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Electron transfer at metal surfaces

Citation

Gosavi, Shachi (2003) Electron transfer at metal surfaces. Dissertation (Ph.D.), California Institute of Technology. http://resolver.caltech.edu/CaltechETD:etd-03192003-095722

Abstract

In recent years there has been considerable interest in electrode processes at metal surfaces with alkanethiol monolayers attached to them. One effect of the monolayer is that the electron transfer rate from the redox reagent in solution to the metal (gold or platinum are commonly used) becomes clearly nonadiabatic and the effect of the density of states of the metal on such a rate can be investigated.

We develop a way of writing the wave function of a semi-infinite metal using tight-binding matrix elements and the 'Z-transform', a discrete Laplace transform. Using these k-dependent metal wave functions we calculate the coupling matrix element between the metal and the redox reagent and thus the electron transfer rate constant. We then study the effect of changing the density of electronic states at the Fermi level (DOS) of a metal on the rate of nonadiabatic electron transfer by changing the metal.

The DOS of platinum is about 7.5 times that of gold, the difference being mainly due to the d-band of Pt. Inspite of this difference, the calculated electron transfer rate constant increases only by a factor of about 1.8. Bands which are weakly coupled (e.g., the d-band of Pt in the present case) contribute much less to the rate constant than is suggested by their density of states. Thereby, the rate constant is approximately independent of the density of states in two cases: adiabatic electron transfer and nonadiabatic electron transfer when the extra density of states is due to weakly coupled bands. Our results are in agreement with experiments performed with systems similar to those used in our calculations.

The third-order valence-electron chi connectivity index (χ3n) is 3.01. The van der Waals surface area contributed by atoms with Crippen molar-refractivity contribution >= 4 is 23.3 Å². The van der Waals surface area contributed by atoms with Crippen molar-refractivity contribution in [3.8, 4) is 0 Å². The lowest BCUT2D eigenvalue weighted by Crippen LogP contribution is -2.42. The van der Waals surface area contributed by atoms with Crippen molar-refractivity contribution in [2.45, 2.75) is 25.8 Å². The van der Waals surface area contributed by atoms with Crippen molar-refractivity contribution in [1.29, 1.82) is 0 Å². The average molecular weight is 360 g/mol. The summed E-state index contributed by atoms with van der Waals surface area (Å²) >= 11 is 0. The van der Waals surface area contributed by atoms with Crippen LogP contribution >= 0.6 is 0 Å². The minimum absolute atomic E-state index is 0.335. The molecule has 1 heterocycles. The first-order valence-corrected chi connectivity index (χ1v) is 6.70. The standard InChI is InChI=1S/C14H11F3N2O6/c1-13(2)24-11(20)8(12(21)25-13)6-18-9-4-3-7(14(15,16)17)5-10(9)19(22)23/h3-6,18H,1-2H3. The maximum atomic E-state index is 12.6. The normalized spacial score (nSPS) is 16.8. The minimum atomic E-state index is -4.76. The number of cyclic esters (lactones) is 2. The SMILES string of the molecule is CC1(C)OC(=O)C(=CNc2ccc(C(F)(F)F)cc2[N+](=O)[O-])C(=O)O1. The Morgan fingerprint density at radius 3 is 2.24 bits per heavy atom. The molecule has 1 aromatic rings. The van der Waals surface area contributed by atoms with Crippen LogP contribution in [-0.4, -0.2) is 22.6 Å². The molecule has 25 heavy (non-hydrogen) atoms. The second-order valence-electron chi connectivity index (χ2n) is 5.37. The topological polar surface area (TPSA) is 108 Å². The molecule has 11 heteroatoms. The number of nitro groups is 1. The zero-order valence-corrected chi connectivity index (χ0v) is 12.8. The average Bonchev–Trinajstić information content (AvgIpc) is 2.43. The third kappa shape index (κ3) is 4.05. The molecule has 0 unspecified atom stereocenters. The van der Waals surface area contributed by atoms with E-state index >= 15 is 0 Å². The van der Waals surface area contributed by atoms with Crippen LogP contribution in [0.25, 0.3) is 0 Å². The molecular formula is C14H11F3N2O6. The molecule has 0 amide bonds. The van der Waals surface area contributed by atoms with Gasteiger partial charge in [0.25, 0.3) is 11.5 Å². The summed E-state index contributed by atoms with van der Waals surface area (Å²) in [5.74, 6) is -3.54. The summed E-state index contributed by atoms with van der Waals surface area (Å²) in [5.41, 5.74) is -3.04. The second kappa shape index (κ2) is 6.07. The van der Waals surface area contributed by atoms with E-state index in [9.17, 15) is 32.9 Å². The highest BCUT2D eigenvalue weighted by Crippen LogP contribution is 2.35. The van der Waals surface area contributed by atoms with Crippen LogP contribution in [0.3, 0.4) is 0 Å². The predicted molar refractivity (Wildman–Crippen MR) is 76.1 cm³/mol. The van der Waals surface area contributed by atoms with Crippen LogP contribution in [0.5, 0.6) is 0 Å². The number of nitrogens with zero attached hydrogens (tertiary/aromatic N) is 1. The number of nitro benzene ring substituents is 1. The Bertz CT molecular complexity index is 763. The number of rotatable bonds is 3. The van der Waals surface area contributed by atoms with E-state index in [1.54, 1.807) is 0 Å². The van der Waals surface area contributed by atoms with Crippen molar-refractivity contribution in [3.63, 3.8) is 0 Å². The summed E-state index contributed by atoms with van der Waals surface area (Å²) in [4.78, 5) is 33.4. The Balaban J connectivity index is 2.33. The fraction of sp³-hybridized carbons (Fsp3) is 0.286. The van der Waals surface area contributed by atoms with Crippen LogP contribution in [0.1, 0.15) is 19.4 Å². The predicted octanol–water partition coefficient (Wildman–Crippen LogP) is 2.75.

We next employ our method to calculate the temperature dependence of the electronic contribution to the nonadiabatic electron transfer rate constant at metal and semiconductor electrodes. We find that the electronic contribution in metals is proportional to T, and under conditions for the maximum rate constant, that at semiconductor electrodes is also proportional to T, but for different reasons than in the case of metals (Boltzmann statistics and transfer at the conduction band edge for the semiconductor vs. Fermi-Dirac statistics and transfer at the Fermi level, which is far from the band edge, of the metal). On a different topic, we study the inverse photoemission spectra at metal electrode-liquid interfaces. In such experiments, an electron transfer redox agent was used to inject electrons or holes into a metal and create excited electronic states of the metal. Emission thus occurs in competition with energy loss and radiationless transitions. Some of the excited states decay radiatively and gave a frequency-dependent spectrum. The spectrum may be analysed to probe the electronic structure of the metal above and below its Fermi level. The experimental technique, known in the literature as charge transfer inverse photoemission spectroscopy (CTRIPS), is treated theoretically here.

We give a possible explanation of the data using a model, experimental band structures (from vacuum inverse photemission) and surface states from solution electroreflectance (ER) experiments and propose experiments that could be performed to further clarify the mechanism of electron transfer.

Item Type:Thesis (Dissertation (Ph.D.))
Subject Keywords:Au(111); CTRIPS; Density of States; Interface; Inverse Photoemission; Metals; Nonadiabatic Electron Transfer; Pt(111); Rate Constant
Degree Grantor:California Institute of Technology
Division:Chemistry and Chemical Engineering
Major Option:Chemistry
Thesis Availability:Public (worldwide access)
Research Advisor(s):
  • Marcus, Rudolph A.
Thesis Committee:
  • Kuppermann, Aron (chair)
  • Anson, Fred C.
  • Gray, Harry B.
  • Marcus, Rudolph A.
Defense Date:28 August 2002
Record Number:CaltechETD:etd-03192003-095722
Persistent URL:http://resolver.caltech.edu/CaltechETD:etd-03192003-095722
Default Usage Policy:No commercial reproduction, distribution, display or performance rights in this work are provided.
ID Code:1004
Collection:CaltechTHESIS
Deposited By: Imported from ETD-db
Deposited On:09 May 2003
Last Modified:26 Dec 2012 02:34

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